Anchovy Garlic Steak
I was watching the food network's Cooking Live Primetime the other day, and a steak recipe caught my eye.
This page is based on the Grilled Rib-Eye with Anchovies, Mustard and Garlic recipe presented by Janos Wilder of Janos Restaurant
It called for marinating a 2.5" rib-eye steak for two days in a mixture of garlic, mustard, anchovies and oil. Then the meat is grilled.
Yes, yes, I know that lots of folk don't like anchovies. Images of overcooked salty slabs of fish on mediocre pizza will turn just about anyone off to it. However, many people who don't like the little fishies do enjoy things that contain anchovies (but they don't know they are swimming around in there). For example, a good Ceasar salad, and many steak sauces have anchovies as a base flavor. A good anchovy provides salt and a flavor of its own.
As a little test, after I put the steak into the refrigerator to marinate, I coated some lamb chops for tonight's dinner. Although it didn't marinate for more than 15 minutes, the coating was quite delicious grilled. So, given a thick steak, and two days of marinating time, I was looking forward to the results. Click on the small photos for a larger view. Now on to the steak...
I got a lovely cut of meat from our local butcher. It's not rib steak, but he said it's similar, with less fat. The steak is 3" thick and weighs about 2.75 lbs. The butcher suggested two thinner steaks, but when I explained about the 2 day marinating, he cut me the steak/roast you see here.
Puree the anchovy, mustard, and garlic in food processor or blender, to form a paste then blend in the olive oil in a stream. Grind some pepper onto the steaks. Rub the steak thoroughly with the marinade and let the steaks marinate in the refrigerator for 2 days.
On Friday I got a nice surprise, a Mushikamado grill arrived from the Kamado company. It has a circular hole cut out in the grill, where a cast iron pot can go. I'll make photos of it in that configuration, when we cook our next chili. But for today, I thought it would be fun to initiate this grill with the steak and potatoes.
I prepared the potatoes by coating them with olive oil, and some coarse salt. I brought the Kamado up to about 550 degrees and let the potatoes bake for about 30 minutes (I put them back on later).
I then raised the tempertature inside the K to about 750 degrees to sear the steak. The photo on the above left is as it came out of the marinade, the one on the right is after one turn.
After searing each side for about 4 minutes, I returned the potatoes to the grill, turned down the temperature to about 475 degrees and let the meat cook. It took about another 25 to 30 minutes for the internal temperature to reach 125 degrees... I was targeting 140 for the final product and let it rest on the cutting board for 10 minutes or so... the carry-over cooking took care of the final temperature. I didn't want to ruin this by overcooking it.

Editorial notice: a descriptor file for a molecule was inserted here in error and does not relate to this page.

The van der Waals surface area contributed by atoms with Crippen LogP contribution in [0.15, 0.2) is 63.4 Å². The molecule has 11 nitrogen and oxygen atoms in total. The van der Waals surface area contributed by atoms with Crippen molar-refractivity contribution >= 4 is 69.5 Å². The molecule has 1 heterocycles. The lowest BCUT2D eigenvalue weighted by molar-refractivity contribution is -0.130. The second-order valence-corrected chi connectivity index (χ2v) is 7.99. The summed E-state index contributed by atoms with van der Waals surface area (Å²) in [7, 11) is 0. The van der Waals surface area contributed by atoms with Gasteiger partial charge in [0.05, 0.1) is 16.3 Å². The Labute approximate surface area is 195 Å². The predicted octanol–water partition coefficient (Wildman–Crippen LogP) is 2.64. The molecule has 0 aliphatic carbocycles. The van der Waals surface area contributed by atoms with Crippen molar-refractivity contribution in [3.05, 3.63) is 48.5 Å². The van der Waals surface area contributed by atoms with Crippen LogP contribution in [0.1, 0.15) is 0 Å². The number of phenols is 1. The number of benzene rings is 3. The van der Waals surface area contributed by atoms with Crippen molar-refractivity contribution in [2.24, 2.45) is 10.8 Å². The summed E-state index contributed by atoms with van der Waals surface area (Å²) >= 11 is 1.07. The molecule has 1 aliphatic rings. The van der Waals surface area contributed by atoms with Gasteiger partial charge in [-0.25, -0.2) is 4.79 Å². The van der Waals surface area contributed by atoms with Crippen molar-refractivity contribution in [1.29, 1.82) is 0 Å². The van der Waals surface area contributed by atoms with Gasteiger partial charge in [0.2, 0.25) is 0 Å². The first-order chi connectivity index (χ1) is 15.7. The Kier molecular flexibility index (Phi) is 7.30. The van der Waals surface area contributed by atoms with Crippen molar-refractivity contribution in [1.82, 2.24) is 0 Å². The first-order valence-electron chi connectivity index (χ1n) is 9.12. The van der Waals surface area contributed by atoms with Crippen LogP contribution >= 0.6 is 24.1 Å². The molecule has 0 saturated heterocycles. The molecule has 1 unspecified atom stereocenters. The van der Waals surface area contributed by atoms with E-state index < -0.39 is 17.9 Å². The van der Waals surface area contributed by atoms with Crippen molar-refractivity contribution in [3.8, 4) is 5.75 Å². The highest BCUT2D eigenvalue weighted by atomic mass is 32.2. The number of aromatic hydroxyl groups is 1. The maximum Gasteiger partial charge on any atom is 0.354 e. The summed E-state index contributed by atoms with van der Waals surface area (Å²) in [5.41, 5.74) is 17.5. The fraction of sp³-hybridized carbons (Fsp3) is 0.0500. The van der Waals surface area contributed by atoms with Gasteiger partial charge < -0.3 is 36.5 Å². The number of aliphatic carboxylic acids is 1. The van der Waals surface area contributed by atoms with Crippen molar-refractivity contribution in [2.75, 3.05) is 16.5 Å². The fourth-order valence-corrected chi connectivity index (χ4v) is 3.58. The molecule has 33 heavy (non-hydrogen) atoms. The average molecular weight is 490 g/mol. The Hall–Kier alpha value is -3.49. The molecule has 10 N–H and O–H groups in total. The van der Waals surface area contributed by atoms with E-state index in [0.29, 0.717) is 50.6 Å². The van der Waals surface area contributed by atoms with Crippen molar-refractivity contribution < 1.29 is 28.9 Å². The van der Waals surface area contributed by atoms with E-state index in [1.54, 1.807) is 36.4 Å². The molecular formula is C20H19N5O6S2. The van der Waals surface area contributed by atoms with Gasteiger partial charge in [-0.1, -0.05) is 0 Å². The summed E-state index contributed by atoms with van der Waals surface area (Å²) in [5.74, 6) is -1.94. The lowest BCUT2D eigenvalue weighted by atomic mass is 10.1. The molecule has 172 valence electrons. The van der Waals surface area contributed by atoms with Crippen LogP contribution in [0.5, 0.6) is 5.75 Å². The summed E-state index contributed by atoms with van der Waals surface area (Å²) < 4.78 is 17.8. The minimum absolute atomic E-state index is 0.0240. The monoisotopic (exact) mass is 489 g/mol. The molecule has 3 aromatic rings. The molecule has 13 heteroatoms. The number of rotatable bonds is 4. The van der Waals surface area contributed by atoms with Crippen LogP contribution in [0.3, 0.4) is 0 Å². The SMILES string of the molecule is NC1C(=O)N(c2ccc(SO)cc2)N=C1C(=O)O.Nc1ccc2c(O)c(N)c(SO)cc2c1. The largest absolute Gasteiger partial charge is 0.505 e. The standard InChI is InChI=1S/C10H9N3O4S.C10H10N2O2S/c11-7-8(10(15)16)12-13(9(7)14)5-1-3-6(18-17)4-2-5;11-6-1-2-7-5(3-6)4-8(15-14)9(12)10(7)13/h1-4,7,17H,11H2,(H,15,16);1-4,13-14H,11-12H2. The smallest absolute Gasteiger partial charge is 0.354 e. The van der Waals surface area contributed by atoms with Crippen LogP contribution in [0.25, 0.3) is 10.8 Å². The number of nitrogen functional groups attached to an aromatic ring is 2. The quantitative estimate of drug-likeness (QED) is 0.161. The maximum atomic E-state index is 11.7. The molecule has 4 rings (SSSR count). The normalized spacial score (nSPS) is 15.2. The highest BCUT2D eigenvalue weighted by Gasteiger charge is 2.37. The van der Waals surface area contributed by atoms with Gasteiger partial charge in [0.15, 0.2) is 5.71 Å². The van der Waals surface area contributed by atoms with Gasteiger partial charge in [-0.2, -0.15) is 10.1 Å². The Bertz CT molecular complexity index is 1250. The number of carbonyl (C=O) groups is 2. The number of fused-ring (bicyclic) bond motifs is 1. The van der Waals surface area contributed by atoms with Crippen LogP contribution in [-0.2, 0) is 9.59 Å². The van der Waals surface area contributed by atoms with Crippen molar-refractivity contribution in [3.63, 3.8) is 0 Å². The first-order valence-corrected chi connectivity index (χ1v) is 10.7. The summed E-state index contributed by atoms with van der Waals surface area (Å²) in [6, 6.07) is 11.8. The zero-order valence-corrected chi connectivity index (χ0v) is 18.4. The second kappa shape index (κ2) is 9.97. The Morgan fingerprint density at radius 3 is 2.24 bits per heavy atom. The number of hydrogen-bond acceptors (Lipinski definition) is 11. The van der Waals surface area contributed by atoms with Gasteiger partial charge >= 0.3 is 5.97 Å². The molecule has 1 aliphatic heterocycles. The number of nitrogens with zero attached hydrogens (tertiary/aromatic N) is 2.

As expected, when I cut into the meat, the slices near the edges were medium to medium rare, and as I got closer to the bone, it went to medium.
This meal went over very well with Lauren and the boys. I kept hearing Lauren mumbling something about "heaven". The crust was quite wonderful, the meat was very tender. Scott spent quality time munching on the bones. The potatoes were crisp on the outside, tender on the inside. Lauren made a nice salad, and we had some "onion board" as a bread.
Take a great piece of meat, and a flavorful marinade... I'm glad the results turned out as nicely as they did. Joshua said "you can't taste the anchovies!". Rest assured that the little crunchy bits owe their flavor in great part to the little fishies. < vbg >
I thought it would be nice to include a photo of Matt, the owner of Oradell Prime Meat Market (above left). When he asked how the dinner came out, I decided to make a little montage of some of the photos. He immediately put the photo on a stand on his counter, and folk have been asking about it on a regular basis (I also gave him some reprints of this page to hand out the recipe). I'm looking forward to hearing the results from others who give this recipe a try.
Copyright © 1999 by Zenreich Systems. All rights reserved.
All text and photographs copyright © 1999 - 2013 Zenreich Systems. All rights reserved.